3 Things That Taking a Year Off From College Can Do For You

March 16, 2016

Getting into college isn’t easy, and believe it or not, colleges know that. They understand it takes four years of getting good grades, participating in clubs and yes, a combination of nailing the SATs and tedious college essays. That’s why a lot of private schools allow students to defer for one year to pursue their interests, blow off some steam, and have fun so that they can can return refreshed and ready to go for freshman year.

If you don’t believe me, just read the first paragraph of Harvard’s admissions page – they encourage every accepted student to explore deferring for a year. So, if you think you can convince your parents that deferring for a year, or simply taking a year off before applying to colleges is a good idea, what kind of epic things can you do with your time off? Here are three really good options that colleges love.

1. Personal and Professional Growth Programs

When schools like Harvard say they want you to defer, they sure don’t want you to sit on your mom’s couch all day. They want you to develop skills or a portfolio of work that make you an even better candidate than when you applied to the university. Personal and professional accelerators are about focusing on finding out more about yourself and building the skills you need to succeed on a professional level, while still encouraging you to explore the world and experience new things. They are also programs that parents tend to get on board for faster than traditional gap years.

The good programs can do a lot for you such as: giving you access to amazing internships, setting you up with mentors in numerous professional fields, sending you abroad to volunteer and learn languages, and maybe most importantly, teaching you the 21st century skills you need to be successful in the professional world.

There are plenty of programs out there including programs, like Dynamy’s, that offer internships, and Discover Praxis, which gives you the opportunity to learn remotely while participating in an internship. The UnCollege Gap Year provides a nice balance of what you might be looking for in a break from the traditional classroom – 3 months abroad, 3 months of 21st Century skill building workshops in San Francisco, and a 3-6 month internship in your area of interest. You really can’t go wrong, as they all offer something great.

2. Enroll in a Language Immersion Program

Sure, you’ve been enrolled in high school Spanish for four years, but are you fluent? Learning a second language is more than something you can list on your resume, it’s a skill that will give you lifelong value (that and it makes traveling so much more fun!). It’s also just something you should do to better understand your own community. I went to college near San Jose, California where 24% of all households spoke Spanish. That’s almost 250,000 people. It would have been useful to be fluent in Spanish when I arrived as a freshman. From the local mini mart employee to a handful of my professors, many of them considered Spanish their native language.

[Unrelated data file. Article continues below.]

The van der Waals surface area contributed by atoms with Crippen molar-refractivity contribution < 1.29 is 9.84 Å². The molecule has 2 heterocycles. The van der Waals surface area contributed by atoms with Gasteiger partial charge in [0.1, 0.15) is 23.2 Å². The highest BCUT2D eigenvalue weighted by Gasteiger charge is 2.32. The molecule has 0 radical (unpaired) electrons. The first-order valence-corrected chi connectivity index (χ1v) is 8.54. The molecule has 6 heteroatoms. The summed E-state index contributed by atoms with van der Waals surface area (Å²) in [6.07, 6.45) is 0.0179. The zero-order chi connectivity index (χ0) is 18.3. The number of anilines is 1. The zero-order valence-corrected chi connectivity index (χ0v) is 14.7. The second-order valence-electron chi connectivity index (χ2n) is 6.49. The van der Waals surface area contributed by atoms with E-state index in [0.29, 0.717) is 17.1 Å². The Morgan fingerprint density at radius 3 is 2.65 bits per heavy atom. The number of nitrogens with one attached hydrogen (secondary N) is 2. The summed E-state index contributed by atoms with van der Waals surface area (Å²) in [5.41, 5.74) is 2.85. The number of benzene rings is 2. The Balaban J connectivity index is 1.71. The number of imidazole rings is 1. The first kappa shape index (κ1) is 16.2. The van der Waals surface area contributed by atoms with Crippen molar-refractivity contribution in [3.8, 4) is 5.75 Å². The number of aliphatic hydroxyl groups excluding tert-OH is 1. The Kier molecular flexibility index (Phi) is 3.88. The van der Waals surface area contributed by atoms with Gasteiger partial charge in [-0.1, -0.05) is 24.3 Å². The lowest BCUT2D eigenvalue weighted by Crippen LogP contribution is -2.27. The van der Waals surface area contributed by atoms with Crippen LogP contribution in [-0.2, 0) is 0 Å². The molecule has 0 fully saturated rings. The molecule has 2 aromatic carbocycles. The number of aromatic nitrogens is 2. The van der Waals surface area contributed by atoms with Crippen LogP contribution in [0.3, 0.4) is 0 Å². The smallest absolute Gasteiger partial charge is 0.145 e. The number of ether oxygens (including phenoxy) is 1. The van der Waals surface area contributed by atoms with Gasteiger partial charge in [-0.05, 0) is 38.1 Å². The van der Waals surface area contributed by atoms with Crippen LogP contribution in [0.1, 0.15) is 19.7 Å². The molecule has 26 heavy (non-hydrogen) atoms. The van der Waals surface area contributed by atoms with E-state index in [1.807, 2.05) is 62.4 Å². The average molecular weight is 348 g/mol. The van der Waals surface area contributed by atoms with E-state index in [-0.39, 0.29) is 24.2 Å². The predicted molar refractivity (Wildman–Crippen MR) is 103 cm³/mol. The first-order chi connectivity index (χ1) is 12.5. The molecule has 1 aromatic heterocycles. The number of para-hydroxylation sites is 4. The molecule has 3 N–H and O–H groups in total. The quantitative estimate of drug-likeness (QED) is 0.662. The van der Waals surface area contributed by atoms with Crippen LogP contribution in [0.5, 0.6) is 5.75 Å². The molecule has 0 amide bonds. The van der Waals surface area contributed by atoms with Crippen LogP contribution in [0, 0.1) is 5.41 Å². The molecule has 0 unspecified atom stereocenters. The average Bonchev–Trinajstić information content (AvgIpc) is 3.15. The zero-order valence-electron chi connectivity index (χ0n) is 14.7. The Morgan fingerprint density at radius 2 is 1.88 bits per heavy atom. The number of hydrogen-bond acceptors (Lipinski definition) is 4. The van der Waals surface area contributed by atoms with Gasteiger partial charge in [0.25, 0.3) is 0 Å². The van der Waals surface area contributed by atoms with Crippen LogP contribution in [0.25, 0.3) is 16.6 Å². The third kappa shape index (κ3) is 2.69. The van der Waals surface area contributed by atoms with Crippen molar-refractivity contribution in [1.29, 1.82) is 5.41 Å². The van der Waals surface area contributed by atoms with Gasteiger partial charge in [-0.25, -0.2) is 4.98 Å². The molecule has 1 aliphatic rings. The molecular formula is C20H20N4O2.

If you want to defer and learn a new language, be sure to research immersive language programs. These programs give you the opportunity to travel and experience a new culture and still leaving you with plenty of time to go sightseeing or anything else you want to do.

No matter what program you pick, make sure it has great relationships with the communities where it hosts its programs. I would also recommend that you avoid  an international metropolis as your destination (ex: everyone wants to study Spanish in Barcelona, but everyone in Barcelona can speak English, making it hard for you to focus on Spanish). Instead, choose a smaller town with a rich history or go off the beaten path to a cultural village.

3. Skill Bootcamps

These are for people that are pretty set on what they want to do – and that’s get into some hardcore tech. If this is you, spend an academic year building an app, learning Ruby, Java or whatever your computer science heart desires. No matter which way you go, you are picking up a skill employers (and universities) will love!

Hundreds of these options have popped up all over the world in the past few years. What you should look for is one that has an employment or internship guarantee or promises career support after completing the program. Most hard skill programs are incredibly niche. That said, companies like General Assembly offer a wide variety of opportunities in a number of US cities.

Overall, taking a gap year is a big decision, but it’s one that can lead to some great experiences and incredible forms of alternative learning. Applying to college is a huge process too, and we know exactly how that feels. Searching through essays, stats, and advice to find students like you can help you get into your dream school. Chat with current college students to get help and understand how you can get in.

About The Author

Chris Kelly
Chris Kelly

Chris Kelly is an education enthusiast who works with UnCollege in San Francisco. He is also a freelance writer in travel, sports, and the art of the spoken word.

 




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